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Phoenix Suns Draft Profile: Bobby Portis

Bobby Portis from Arkansas is projected to be available for the Suns at #13. We take a look at his strengths and weaknesses as a prospect.

Tommy Gilligan-USA TODAY Sports

Name: Bobby Portis

School: Arkansas

Class: Sophomore

Mock Draft Range: DraftExpress - 17, CBS Sports (Sam Vecenie) - 11, Chad Ford - 15

NBA Draft Combine Measurements

Height (w/shoes) Weight Wingspan Reach No Step Vert Max Vert Agility Sprint
6'10.5 246 7'2 9'0.5 25.0 31.5 11.71 3.56

Consensus Strengths

  1. Versatile offensive game: Portis has the ability to score both in the post and from the perimeter. In the post, Portis makes use of his good frame and large reach to work around smaller defenders. He is also strong in transition and on the pick and roll, as long as he doesn't have to finish over aggressive shot blockers. On the perimeter, it is probably early to call Portis a stretch big, as his three point shot is still a work in progress (he took less than 30 on the season, though he hit them at a 40% rate). His mid-range game, however, is consistent, as he hit a good percentage of his shots in the 17-21 foot range. This is a good indicator of Portis' likeliness to be able to develop a three point shot, as is his relatively strong free throw shooting percentage.
  2. Size: Portis simply has good dimensions for the NBA. At 6'11 with a 7'2 wingspan, and coming in at 240+ pounds, Portis should have the versatility to play both the front court positions in today's NBA. More important than simply having good size, however, is the fact that Portis seems to know how to use it. He leveraged his length and girth to box out opponents frequently and get offensive rebounds, despite not being the most explosive athlete.
  3. IQ/Feel for the Game: The phrase that is thrown out in describing Portis is that he 'understands his limitations' and 'knows how to play'. Scouts seem enamored with this, understandably, because it usually is a good signal that a player won't wash out quickly. For a big in particular its an indicator that the floor, the worst possible outcome for the prospect, is relatively high. A good indicator of what scouts are highlighting is Portis' turnover rate which, despite a very high usage rate, is under 10%.
  4. Motor/Energy Level: Portis is aggressive and energetic throughout the game. He has a reputation as a grinder, the kind of guy that will dive and fight for loose balls and rebounds. It is reflected in his defensive effort and his offensive boards, which rank 4th among players in this years draft.

Suns Workout Interview

Consensus Weaknesses

  1. Defensive Rebounding: Despite being such a strong offensive rebounder, Portis is a pedestrian-to-weak defensive rebounder. His 5.2 defensive rebounds per-game puts him well below some of his PF peers, including Kaminsky (6.7), Christian Wood (7.0), Alan Williams (8.7), Kevon Looney (5.8) and Larry Nance Jr. (5.8). Part of the problem for Portis on the defensive end is that he does not have great box out form, which allows more athletic players to simply jump over him for easy rebounds and put backs.
  2. Athleticism: Portis is among the least athletic bigs in this years draft. Compared to other power forwards who participated in the Draft Combine, Portis graded out worse than nearly every other player, though it should be noted that the only first round pick that participated in athletic testing was Jordan Mickey. Generally speaking, however, Portis is known as a below the rim player. He's drawn comparisons to David West in this regard, the major difference being that West was a better rebounder and defender and Portis is likely to be a more versatile offensive player.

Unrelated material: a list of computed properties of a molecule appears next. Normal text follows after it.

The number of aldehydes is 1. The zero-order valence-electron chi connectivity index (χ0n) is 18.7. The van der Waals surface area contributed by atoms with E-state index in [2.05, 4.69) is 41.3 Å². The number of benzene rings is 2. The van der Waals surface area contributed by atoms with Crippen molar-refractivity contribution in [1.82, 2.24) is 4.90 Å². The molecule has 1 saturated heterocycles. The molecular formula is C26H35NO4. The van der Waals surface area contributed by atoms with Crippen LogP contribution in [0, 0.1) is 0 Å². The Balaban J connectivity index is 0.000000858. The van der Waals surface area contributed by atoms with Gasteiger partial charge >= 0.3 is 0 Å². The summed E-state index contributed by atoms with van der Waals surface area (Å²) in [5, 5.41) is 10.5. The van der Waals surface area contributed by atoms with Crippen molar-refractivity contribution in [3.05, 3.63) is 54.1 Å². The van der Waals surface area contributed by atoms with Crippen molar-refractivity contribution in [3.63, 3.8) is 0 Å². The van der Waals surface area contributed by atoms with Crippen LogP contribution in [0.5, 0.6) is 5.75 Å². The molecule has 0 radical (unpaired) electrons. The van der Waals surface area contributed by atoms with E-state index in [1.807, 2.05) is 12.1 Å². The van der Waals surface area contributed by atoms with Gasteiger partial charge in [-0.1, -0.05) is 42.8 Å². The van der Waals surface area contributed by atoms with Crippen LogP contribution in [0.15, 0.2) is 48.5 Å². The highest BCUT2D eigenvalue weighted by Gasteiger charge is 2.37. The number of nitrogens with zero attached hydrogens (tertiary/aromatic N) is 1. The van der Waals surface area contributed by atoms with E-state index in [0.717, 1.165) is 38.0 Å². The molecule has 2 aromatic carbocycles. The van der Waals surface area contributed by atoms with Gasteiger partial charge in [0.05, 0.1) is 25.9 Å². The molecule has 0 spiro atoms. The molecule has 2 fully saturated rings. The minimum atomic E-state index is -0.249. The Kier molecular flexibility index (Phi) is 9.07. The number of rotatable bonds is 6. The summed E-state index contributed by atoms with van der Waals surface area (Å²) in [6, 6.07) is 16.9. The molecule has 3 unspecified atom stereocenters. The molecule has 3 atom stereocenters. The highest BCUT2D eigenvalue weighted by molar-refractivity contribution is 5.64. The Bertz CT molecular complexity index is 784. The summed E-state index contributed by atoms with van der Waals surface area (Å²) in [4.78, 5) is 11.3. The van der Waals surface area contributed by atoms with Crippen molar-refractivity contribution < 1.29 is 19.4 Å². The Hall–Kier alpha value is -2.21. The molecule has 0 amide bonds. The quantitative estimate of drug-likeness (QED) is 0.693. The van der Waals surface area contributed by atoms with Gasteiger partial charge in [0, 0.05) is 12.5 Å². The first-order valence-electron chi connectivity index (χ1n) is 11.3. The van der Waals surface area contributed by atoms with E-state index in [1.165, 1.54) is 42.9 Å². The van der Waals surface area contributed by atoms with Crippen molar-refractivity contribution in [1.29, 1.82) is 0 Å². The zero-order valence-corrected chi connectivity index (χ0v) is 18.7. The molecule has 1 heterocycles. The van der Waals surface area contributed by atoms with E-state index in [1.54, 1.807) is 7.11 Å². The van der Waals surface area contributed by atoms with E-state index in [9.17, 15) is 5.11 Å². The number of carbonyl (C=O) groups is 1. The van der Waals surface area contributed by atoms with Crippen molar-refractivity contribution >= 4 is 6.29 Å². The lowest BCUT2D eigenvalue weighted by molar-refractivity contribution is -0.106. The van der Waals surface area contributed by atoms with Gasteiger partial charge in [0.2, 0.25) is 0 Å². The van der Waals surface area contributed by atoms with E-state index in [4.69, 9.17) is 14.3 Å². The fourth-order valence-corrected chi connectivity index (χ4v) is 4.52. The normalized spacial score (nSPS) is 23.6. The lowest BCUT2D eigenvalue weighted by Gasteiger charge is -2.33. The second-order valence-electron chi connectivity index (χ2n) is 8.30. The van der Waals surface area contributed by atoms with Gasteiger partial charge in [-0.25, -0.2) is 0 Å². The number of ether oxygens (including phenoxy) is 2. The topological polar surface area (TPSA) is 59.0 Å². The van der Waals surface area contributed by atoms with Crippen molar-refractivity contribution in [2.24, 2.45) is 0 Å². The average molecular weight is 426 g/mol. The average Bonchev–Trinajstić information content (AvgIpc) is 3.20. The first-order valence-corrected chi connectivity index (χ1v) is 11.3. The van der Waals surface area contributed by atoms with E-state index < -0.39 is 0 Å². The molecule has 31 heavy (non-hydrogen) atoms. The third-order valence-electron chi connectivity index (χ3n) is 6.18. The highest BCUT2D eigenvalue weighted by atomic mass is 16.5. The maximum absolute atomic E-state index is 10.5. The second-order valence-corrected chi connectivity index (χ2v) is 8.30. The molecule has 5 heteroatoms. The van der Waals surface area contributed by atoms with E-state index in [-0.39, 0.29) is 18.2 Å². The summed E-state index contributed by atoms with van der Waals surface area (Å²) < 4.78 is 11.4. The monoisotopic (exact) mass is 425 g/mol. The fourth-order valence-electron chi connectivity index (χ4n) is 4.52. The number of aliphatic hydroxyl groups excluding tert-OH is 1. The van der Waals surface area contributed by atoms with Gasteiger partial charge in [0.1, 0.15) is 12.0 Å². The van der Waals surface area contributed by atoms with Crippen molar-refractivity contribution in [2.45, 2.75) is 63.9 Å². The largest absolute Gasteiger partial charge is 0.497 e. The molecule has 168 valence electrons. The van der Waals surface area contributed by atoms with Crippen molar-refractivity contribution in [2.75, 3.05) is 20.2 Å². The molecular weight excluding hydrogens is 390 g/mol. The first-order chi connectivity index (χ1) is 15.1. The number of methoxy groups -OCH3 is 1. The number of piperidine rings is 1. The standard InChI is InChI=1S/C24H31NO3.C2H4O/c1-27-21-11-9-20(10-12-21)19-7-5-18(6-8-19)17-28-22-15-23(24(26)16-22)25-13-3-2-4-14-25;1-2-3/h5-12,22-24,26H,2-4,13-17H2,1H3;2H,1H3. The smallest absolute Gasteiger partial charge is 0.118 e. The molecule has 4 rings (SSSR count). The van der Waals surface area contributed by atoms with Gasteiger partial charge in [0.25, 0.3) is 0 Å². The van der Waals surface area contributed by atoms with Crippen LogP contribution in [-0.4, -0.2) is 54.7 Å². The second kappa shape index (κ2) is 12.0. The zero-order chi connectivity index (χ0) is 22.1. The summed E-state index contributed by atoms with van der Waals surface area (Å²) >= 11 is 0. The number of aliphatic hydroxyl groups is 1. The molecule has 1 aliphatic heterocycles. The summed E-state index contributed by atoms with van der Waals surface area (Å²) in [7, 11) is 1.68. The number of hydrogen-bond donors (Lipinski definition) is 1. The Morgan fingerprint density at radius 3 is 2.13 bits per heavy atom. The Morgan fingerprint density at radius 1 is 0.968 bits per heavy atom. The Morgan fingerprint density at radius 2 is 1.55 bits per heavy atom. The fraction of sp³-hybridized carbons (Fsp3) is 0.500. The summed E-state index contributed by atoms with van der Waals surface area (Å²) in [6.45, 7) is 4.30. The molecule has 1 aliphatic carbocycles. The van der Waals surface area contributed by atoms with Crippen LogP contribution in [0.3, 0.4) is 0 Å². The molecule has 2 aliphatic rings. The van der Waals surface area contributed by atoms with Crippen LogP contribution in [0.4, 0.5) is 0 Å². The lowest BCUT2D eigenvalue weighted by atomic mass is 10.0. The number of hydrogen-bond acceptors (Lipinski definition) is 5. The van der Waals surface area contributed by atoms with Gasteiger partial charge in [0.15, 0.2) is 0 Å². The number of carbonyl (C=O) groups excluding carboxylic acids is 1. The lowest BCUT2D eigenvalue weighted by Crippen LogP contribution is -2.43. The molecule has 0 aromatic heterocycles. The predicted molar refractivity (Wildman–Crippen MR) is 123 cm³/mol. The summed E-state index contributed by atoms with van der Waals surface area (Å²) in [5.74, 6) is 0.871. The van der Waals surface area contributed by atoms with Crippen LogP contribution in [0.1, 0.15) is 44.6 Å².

3. Post Offense: While Portis has the ability to score in the post, he has yet to develop a very advanced offensive game, instead often relying on brute force and a size advantage. Those options will disappear in the NBA, and he will need to work on a more nuanced back to the basket game. This is particularly important if Portis is going to be used as a flex-big, who can play both positions. The ability to score efficiently with his back to the basket will be imperative for this to work.
  4. Offensive Decisionmaking: Both Chad Ford and Josh Riddell (DraftExpress) note that Portis has a tendency to settle on offense for perimeter shots, rather than pushing for higher percentage shots. This will become a bigger problem in the NBA, where mid-range shots are generally frowned upon. Portis will need to work on his handle a bit to develop greater confidence in putting the ball on the floor when necessary to attack the basket. This may help him in generating cleaner perimeter shots as well, as it will force defenses to respect his ability to push to the basket.

Fit with Suns

On the surface, Portis seems like a good fit for the Suns. He is a high energy player with a strong work ethic and the ability to stretch the floor on offense. He is also a high IQ player who knows his limits and works within them to improve his team's chance of winning games.

There is no denying that the Suns need these things. Comparatively speaking, however, I'm not sure Portis represents a significantly better option than his direct competition. He has a similar game, both in terms of strengths and weaknesses, to Frank Kaminsky, though Kaminsky has a much more developed offensive game. When compared to Trey Lyles, Portis is a bit more polished of a player and plays with more urgency, but lacks the upside and athleticism.

If both of these players are off of the board when the Suns pick, Portis is a safe choice, if a slight reach in my mind. I have no doubt, however, that Portis will be a productive player in the NBA. A safe pick, if not flashy, may be good for the Suns.

College Stats (per game, per-40 and advanced)

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